Johannes F.E. Mann, MD; Hertzel C. Gerstein, MD; Janice Pogue, MSc; Jackie Bosch, MA; Salim Yusuf, MD; HOPE Investigators
Grant Support: By the Medical Research Council of Canada, the Ontario Heart Foundation, Aventis, Astra-Zeneca, NEGMA, and the Natural Source Vitamin E Producers Association.
Requests for Single Reprints: Jackie Bosch, MA, HOPE Office, McMaster University, Hamilton General Hospital, 527 Barton Street East, Hamilton, Ontario L8L 2X2, Canada.
Current Author Addresses: Dr. Mann: Department of Nephrology and Hypertension, Schwabing General Hospital, LMU, Kolner Platz 1, D-80804 Munchen, Germany.
Drs. Gerstein, Pogue, and Yusuf and Ms. Bosch: HOPE Office, McMaster University, Hamilton General Hospital, 237 Barton Street East, Hamilton, Ontario L8L 2X2, Canada.
Author Contributions: Conception and design: J.F.E. Mann, H.C. Gerstein, S. Yusuf.
Analysis and interpretation of the data: J.F.E. Mann, H.C. Gerstein, J. Pogue.
Drafting of the article: J.F.E. Mann, H.C. Gerstein, S. Yusuf.
Critical revision of the article for important intellectual content: J.F.E. Mann, H.C. Gerstein, J. Pogue, J. Bosch, S. Yusuf.
Final approval of the article: J.F.E. Mann, H.C. Gerstein, J. Bosch, S. Yusuf.
Provision of study materials or patients: J.F.E. Mann, H.C. Gerstein, J. Bosch.
Statistical expertise: J. Pogue.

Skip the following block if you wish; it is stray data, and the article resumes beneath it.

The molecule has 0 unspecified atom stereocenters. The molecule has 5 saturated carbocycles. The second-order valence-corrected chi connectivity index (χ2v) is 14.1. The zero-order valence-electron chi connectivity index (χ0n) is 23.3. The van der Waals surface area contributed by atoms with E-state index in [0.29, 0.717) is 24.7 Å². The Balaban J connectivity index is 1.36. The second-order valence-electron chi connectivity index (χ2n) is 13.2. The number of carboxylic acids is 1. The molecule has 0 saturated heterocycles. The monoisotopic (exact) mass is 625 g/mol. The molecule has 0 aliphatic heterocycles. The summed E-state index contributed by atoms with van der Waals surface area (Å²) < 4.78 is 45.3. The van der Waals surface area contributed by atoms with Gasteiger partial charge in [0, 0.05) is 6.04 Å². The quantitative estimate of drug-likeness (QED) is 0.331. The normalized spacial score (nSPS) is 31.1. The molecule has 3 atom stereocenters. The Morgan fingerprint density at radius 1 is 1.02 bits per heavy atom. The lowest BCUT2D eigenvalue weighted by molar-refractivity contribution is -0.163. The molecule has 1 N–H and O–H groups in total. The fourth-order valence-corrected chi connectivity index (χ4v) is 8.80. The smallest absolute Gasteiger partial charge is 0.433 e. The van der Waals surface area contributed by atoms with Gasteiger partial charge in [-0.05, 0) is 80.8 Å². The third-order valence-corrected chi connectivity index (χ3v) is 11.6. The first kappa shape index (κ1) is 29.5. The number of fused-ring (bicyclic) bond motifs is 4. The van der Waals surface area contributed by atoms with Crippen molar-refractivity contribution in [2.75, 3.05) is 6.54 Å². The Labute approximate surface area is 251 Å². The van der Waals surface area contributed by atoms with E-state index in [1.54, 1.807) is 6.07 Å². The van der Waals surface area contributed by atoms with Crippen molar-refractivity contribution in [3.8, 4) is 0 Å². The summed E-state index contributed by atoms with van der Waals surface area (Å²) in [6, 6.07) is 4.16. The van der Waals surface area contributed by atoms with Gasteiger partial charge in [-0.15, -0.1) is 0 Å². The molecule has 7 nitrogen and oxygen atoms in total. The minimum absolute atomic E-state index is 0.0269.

Obtaining of funding: H.C. Gerstein, S. Yusuf.
Collection and assembly of data: J.F.E. Mann, J. Bosch.
Mann JF, Gerstein HC, Pogue J, Bosch J, Yusuf S, . Renal Insufficiency as a Predictor of Cardiovascular Outcomes and the Impact of Ramipril: The HOPE Randomized Trial. Ann Intern Med. 2001;134:629-636. doi: 10.7326/0003-4819-134-8-200104170-00007
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Published: Ann Intern Med. 2001;134(8):629-636.
The future rate of cardiovascular events can be predicted by several well-established risk factors. Even in the absence of classic risk factors, patients with renal disease have an elevated risk for cardiovascular disease (1, 2). This renal–cardiovascular association is well established in patients with advanced renal insufficiency (2). It has also been reported in patients in the Hypertension Detection and Follow-up Program (HDFP) (3), in which a serum creatinine concentration greater than 133 µmol/L (1.5 mg/dL) was a strong predictor of cardiovascular disease. However, HDFP included only patients with hypertension. In contrast, a recent analysis of data from the Framingham Study did not detect a relationship between mild renal insufficiency (defined as a serum creatinine concentration of 124 to 265 µmol/L [1.4 to 3.0 mg/dL]) and cardiovascular events (4).
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Cardiology, Nephrology, Hypertension, Coronary Risk Factors.
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Print ISSN: 0003-4819 | Online ISSN: 1539-3704
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